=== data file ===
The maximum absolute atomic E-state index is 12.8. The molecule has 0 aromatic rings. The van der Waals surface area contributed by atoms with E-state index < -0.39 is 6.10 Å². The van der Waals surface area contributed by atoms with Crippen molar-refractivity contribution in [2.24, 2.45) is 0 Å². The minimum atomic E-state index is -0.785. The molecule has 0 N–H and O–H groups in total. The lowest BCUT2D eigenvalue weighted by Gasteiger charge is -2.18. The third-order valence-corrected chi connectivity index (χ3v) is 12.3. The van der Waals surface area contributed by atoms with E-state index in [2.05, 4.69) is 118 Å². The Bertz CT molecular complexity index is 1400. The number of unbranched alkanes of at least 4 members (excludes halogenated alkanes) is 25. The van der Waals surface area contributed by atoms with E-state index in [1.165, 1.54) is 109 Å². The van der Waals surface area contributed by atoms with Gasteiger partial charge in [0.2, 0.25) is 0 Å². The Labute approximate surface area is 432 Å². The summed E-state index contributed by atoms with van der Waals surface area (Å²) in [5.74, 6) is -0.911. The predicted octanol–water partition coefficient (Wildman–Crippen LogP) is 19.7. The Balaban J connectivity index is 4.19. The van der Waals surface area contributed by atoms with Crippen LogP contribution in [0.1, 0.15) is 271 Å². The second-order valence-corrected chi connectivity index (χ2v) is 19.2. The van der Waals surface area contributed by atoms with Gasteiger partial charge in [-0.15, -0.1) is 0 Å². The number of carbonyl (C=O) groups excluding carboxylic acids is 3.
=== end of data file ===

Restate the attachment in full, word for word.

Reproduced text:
The maximum absolute atomic E-state index is 12.8. The molecule has 0 aromatic rings. The van der Waals surface area contributed by atoms with E-state index < -0.39 is 6.10 Å². The van der Waals surface area contributed by atoms with Crippen molar-refractivity contribution in [2.24, 2.45) is 0 Å². The minimum atomic E-state index is -0.785. The molecule has 0 N–H and O–H groups in total. The lowest BCUT2D eigenvalue weighted by Gasteiger charge is -2.18. The third-order valence-corrected chi connectivity index (χ3v) is 12.3. The van der Waals surface area contributed by atoms with E-state index in [2.05, 4.69) is 118 Å². The Bertz CT molecular complexity index is 1400. The number of unbranched alkanes of at least 4 members (excludes halogenated alkanes) is 25. The van der Waals surface area contributed by atoms with E-state index in [1.165, 1.54) is 109 Å². The van der Waals surface area contributed by atoms with Gasteiger partial charge in [0.2, 0.25) is 0 Å². The Labute approximate surface area is 432 Å². The summed E-state index contributed by atoms with van der Waals surface area (Å²) in [5.74, 6) is -0.911. The predicted octanol–water partition coefficient (Wildman–Crippen LogP) is 19.7. The Balaban J connectivity index is 4.19. The van der Waals surface area contributed by atoms with Crippen LogP contribution in [0.1, 0.15) is 271 Å². The second-order valence-corrected chi connectivity index (χ2v) is 19.2. The van der Waals surface area contributed by atoms with Gasteiger partial charge in [-0.15, -0.1) is 0 Å². The number of carbonyl (C=O) groups excluding carboxylic acids is 3.